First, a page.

Honoring the Things That Matter

Honoring milestones with ceremony usually comes in the form of a wedding, baby shower, school graduation or on a national holiday. Maybe it’s to do with how fast we go, how much we work or how much entertainment we consume, but ritual is lost in a lot of areas of culture nowadays. Often they seem passé, almost olden or at least irrelevant to our lifestyle. But rituals are important because they can tell us stuff about how we feel. They help us to mark our dedication, our truth. In their enaction they can formalize closure, beginnings, and confirm something internal as real. Honoring something that is important to you can take any form and they can feel silly but they are not, because they are weighted by true emotion. They can also be simple, because they are symbolic. They just mean that you mean something “this” much.

When you feel something has meant a great deal to you and you would like to honor that thing, whatever it is – a passing time in your life, a passing relationship, a passing loved one or even the self you are leaving behind – consider having a simple ceremony that marks that ending and beginning to you. It’s a way to gain closure and acknowledge to yourself that you are now moving on. It’s also a way to acknowledge to yourself and the stars above that something meant a great deal in your life. Sometimes in order for us to know how important something or someone really was, we have to see it and hear it for ourselves.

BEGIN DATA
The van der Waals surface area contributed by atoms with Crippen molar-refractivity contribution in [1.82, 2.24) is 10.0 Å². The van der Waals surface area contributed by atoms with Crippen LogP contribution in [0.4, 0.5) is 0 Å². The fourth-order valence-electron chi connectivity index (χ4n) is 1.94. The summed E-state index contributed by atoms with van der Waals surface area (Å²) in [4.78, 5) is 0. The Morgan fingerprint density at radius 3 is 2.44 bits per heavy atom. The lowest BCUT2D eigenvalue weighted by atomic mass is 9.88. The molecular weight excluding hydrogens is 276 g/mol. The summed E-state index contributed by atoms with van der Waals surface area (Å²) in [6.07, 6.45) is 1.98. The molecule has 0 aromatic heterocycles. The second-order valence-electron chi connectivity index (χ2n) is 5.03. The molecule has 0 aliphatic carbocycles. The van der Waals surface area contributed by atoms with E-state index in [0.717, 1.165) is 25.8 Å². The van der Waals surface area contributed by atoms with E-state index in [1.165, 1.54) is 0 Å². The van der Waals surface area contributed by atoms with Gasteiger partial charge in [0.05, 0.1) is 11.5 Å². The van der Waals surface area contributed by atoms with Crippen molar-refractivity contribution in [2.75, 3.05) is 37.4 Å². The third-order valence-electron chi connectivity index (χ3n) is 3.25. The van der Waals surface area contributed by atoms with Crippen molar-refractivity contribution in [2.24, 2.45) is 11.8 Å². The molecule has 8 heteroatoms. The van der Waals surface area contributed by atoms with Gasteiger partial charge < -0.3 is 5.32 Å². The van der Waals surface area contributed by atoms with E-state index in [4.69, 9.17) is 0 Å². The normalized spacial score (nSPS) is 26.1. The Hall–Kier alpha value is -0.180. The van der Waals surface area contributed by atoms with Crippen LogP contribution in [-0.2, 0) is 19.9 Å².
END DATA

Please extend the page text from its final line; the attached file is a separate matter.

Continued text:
If there’s someone that has been important to you and now that person is gone, take pause to commemorate that person and that relationship to yourself. Be thankful, be sad and savor how real that thing is. Perhaps light a candle, write it on a piece of paper that you burn, maybe even visit a special spot and tell it to the sky. Whatever that ritual is, mark this emotion, this time, this moment between an ending and a new beginning. If you need to say goodbye or tell this person something, say it now. And know that it matters. That you meant it.

If you’ve had a painful experience that you’re ready to let go of, you can take that experience and wrap it in a metaphorical box. Tie a ribbon around it and mentally seal it. Say a few parting words, and let it go. If it arises in your mind again, remind yourself that that time is over. No more will you dwell on that thing. Closure means closure, and when we’re ready to have it, we can truly move on.

It can feel silly and awkward and dorky and arbitrary, but truly it is not. Feel good about that which has had relevance in your life. If something has been important to you, be proud of it, honor it, and know that your feelings are big and real.

Happy Sunday friends. xox Sarah

(Image via Shutterstock).

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